The International System of Units (abbreviated SI Units from the French Système international d’unités) is the modern form of the metric system and is generally a system of units of measurement devised around seven base units and the convenience of the number ten. It is the world’s most widely used system of measurement, both in everyday commerce and in science.

The system has been nearly globally adopted. Three countries which have not adapted are Burma (Myanmar), Liberia, and the United States.

The International System (or SI system) of Units consists of a set of units together with a set of prefixes.

The units of S.I. can be divided into two subsets.

1. There are seven base units: Every base unit represents different kinds of physical quantities. From these seven base units, several other units are derived.
2. In addition to the SI units, there is also a set of non-SI units accepted for use with SI which includes some commonly used units such as the litre.

## Standard Units and Definition

The table below shows the standard units and their definition.

## Classes of SI System

The SI system is divided into three classes:

1. Fundamental Unit
2. Supplementary Unit
3. Derived Unit

### Fundamental Units

The units which are independent and are not related to each other are known as Fundamental Unit. These units do not vary with time, temperature and pressure etc. There are seven fundamental units, as given below:

Fundamental Units: length, mass, time, electric current, temperature, luminous intensity and quantity of matter.

### Supplementary Units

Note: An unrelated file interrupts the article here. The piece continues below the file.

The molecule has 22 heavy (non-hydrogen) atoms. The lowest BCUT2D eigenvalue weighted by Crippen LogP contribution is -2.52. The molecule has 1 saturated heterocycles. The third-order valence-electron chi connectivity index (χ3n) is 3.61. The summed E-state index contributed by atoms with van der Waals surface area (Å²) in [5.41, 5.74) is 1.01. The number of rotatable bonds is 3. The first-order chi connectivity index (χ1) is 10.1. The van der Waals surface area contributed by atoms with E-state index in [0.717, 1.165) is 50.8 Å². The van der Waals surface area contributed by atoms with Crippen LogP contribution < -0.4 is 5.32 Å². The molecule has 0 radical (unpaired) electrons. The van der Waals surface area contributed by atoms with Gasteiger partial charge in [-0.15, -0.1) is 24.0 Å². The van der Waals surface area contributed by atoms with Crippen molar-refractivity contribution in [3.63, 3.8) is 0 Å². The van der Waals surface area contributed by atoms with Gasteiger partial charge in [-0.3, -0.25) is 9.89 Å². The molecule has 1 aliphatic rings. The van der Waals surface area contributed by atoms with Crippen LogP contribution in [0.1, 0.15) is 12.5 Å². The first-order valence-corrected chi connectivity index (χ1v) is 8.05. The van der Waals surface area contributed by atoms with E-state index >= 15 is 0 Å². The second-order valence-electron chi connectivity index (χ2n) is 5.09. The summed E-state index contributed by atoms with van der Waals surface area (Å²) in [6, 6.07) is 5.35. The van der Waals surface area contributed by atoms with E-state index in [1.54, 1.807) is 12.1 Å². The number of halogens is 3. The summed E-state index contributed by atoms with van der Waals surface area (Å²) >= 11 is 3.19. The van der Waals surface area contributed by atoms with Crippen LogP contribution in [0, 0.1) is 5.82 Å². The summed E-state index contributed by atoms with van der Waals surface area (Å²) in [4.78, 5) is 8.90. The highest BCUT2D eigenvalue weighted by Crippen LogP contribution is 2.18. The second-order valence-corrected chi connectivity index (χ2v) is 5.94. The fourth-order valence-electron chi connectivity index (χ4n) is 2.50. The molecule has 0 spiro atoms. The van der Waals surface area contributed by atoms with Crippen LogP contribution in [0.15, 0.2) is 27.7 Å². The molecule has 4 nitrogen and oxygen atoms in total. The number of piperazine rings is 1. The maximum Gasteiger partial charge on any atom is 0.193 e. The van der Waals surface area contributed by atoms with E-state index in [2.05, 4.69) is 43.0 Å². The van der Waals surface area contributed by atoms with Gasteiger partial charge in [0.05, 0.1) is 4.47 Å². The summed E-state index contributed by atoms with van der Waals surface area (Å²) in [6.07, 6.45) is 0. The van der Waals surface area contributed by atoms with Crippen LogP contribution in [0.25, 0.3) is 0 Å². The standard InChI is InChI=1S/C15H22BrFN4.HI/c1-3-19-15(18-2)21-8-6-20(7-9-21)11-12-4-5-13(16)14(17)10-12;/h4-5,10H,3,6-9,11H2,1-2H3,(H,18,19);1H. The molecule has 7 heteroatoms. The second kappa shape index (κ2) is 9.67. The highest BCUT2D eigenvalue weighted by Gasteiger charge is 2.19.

There are two supplementary units which are added to the S.I. system of units.

Radian for the plane angles: The plane angles subtended by an arc of a circle equal in length to the radius of the circle. It is denoted as rad.

The solid angle subtended at the centre of a sphere by the surface whose area is equal to the square of the radius of the sphere. It is denoted as sr.

Supplementary units are neither base units nor derived from base units.

### Derived Units

The units which are derived from fundamental units or which can be expressed in terms of the fundamental units are called Derived Unit. Every derived unit originates from some physical law defining that unit. This unit is recognized by its dimensions, which can be defined as the complete algebraic formula for the derived unit.

The number of quantities in science is without limit, and it is not possible to provide a complete list of derived units. However, the table below shows some examples of derived unit:

Although there are several advantages of SI units yet the following are important from the subject point of view:

1. SI unit measurement is a coherent system of units, i.e., a system based on a certain set of fundamental units, from which all derived units are obtained by multiplication or division without introducing numerical factors.
2. SI unit measurement is a rational system of units, as it assigns only one unit to a particular quantity. For example, joule is the unit assign to all types of energies. This is not so in other system of units. For example, in MKS system of units, mechanical energy is in joules, heat energy is in calories and electrical energy is in Kilowatt hour.
3. SI unit measurement system is an absolute system of units. There are no gravitational systems of units in this system. Thus the use of factor ‘g’ is eliminated.
4. SI unit measurement system is a metric system, i.e., the multiples and the submultiples of units are expressed as the exponents of 10.
5. In the current electricity, the absolute unit of electrical quantities like ampere (A) for electric current, volt (V) for potential difference, ohm (Ω) for resistance, Henry (H) for inductance, farad (f) for capacitance and so on, happens to be the practical units of these quantities.

The S.I. system of units applies to all branches of science, but the MKS system of units is confined to mechanics only.